I have been researching new challenges, I’ve already walked the length of the UK twice so I started looking at longer routes. One option was the Pacific Crest Trail in the USA, but further research made me worried about the sheer number of people walking this each year. I don’t like crowds.
Eventually I came across Te Araroa Trail in New Zealand, which translates as ‘The Long Pathway’. The more I read about it, the more it sounded like my kind of walk – varied, challenging and remote – like the Scottish National Trail on steroids. The walk takes in beaches, forests, cities, high mountains, really remote wilderness, road walking and numerous river crossings.
I am planning to walk Te Araroa as soon as it’s possible and I will be writing about my experiences on the way. I’ll also review all the gear I take. Update 2023: I am looking for company on this one if anyone is interested?
About Te Araroa Trail
Te Araroa is a 3000km (1,864 miles) route running the length of New Zealand (both islands), from Cape Reinga to Bluff. The route is usually walked north to south, staring around November time. It can also be walked south to north, taking in the rougher South Island first. Starting in the south means you start later in the season, probably December.
It’s a relatively new trail, officially opened in 2011 and still a work in progress. The route has been devised using a series of already established walks joined together, so at present there’s a lot of road walking to link these walks together. About 15% of the walk at the moment is on roads. However, as Te Araroa Trust continue to negotiate access with private landowners, this should only improve over time.
Surprisingly, Te Araroa is not a continuous path. There is a lot of road walking, sometimes the path is overgrown and can be re-routed for logging or forestry work and occasionally uses rivers. There are also a number of places where the route just stops and you have to get around an obstacle, often meaning getting a lift, use a boat or hike around to start the trail again the other side.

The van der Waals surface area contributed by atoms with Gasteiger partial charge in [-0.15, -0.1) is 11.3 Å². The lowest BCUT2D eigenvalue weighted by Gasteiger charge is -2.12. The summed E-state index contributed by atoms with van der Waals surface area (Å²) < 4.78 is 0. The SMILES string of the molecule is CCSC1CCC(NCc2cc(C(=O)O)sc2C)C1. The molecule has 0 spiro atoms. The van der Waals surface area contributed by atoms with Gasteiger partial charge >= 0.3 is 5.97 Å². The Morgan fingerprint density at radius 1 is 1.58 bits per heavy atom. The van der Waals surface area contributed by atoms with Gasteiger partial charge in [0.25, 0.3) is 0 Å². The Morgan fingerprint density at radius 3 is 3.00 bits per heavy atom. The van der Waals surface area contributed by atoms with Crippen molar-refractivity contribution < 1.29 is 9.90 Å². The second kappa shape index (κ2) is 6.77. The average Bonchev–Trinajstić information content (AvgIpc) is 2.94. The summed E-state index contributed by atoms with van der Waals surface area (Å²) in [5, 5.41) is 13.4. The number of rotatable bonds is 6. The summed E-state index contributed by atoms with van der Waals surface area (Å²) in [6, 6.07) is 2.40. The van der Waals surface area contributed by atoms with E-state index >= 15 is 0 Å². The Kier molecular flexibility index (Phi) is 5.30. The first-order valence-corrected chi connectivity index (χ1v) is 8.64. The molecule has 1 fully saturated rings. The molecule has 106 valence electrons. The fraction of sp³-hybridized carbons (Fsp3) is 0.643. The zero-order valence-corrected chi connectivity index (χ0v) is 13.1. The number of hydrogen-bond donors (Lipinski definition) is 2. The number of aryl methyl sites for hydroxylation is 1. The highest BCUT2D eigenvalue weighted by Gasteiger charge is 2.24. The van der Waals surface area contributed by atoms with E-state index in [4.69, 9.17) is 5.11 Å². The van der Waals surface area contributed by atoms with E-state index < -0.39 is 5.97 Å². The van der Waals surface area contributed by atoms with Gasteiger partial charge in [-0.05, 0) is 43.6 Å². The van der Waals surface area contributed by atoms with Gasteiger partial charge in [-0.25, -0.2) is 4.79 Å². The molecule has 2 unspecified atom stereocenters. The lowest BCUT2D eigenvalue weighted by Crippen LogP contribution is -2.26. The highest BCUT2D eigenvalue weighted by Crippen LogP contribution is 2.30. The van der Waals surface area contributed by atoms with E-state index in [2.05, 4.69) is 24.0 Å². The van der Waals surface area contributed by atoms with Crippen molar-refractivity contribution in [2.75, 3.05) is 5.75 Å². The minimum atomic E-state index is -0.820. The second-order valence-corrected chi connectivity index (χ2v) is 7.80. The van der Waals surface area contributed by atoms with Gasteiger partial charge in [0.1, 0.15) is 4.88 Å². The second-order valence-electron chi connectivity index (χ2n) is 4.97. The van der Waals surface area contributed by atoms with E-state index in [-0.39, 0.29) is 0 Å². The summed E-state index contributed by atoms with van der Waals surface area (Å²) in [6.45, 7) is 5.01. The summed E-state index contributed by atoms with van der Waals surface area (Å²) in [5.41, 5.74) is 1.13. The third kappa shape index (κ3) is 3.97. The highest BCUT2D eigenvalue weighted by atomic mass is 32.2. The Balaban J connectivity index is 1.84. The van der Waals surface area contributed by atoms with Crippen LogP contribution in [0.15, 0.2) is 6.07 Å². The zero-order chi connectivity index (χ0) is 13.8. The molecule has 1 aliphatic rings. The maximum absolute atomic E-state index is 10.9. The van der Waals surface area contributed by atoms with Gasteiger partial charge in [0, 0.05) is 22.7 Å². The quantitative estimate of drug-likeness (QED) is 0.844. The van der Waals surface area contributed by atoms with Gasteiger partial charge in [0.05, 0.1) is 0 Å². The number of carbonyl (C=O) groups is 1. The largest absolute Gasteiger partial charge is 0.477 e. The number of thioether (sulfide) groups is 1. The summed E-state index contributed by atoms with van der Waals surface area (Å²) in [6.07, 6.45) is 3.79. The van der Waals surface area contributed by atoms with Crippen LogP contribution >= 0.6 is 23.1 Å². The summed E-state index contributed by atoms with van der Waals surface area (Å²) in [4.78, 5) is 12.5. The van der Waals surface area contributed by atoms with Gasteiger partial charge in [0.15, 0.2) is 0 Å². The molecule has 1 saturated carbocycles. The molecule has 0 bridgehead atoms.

There are several considerations when choosing to walk Te Araroa Trail. Obviously being on the other side of the world, I’ll miss the UK winter, and go from summer to summer. Great. But New Zealand is an expensive and time-consuming place to get to. In addition, both the start and finish points of Te Araroa are very remote. New Zealand weather is also very unpredictable; 4 seasons in one day is not just possible, it’s highly likely. But then we are used to that in the UK.
Perhaps the biggest challenge to walking Te Araroa is the time it will take me to complete. Most people complete the full route in 4-6 months. I will allow 6 months, so I can take it easy and make the most of the walk to see as much of New Zealand as possible.
Follow my progress
You can keep up to date on my progress on Te Araroa by subscribing to my blog on the side bar, or follow me on Instagram, Twitter or Facebook.
If you can help me in any way please message me or donate by Buying me a coffee. I have done a number of long distance walks before, so I’m not worried about being self-reliant for 6 months, but my walks have all been in the UK. So any help with the best start time and any differences or issues I’ll come across hiking in New Zealand rather than the UK, will be much appreciated.
Preliminary Gear List
Te Araroa imformation:
Heaphy Track – recommended additional walk
Te Araroa Trail trip reports:
Te Araroa Trail – Recommended – It’s an interesting book if you’ve not been to New Zealand before. It describes all the separate walks that the Te Araroa follows really well and has good maps. It only has brief descriptions of the road sections. I was happy to pay the high price because all royalties go to the Te Araroa Trail Trust and helps with the cost of improving the trail.
Te Araroa Trail – Trail story – Te Araroa Trail
Te Araroa Trail – Trip story – Between Each Step
Wildwalkinguk is a blog run by myself in spare time, and I pay for its running costs myself. I do have some Amazon affiliate links and adverts on the site. If you click on these adverts or links and buy what you need (it doesn’t have to be the item I’ve linked to), the company will pay a small commission to us. This money goes towards the costs of hosting the blog. I would be extremely grateful if you could consider using our links when you next need to buy something from our advertisers. Alternatively, you can buy me a coffee here. Thank you so much for your support. Mark.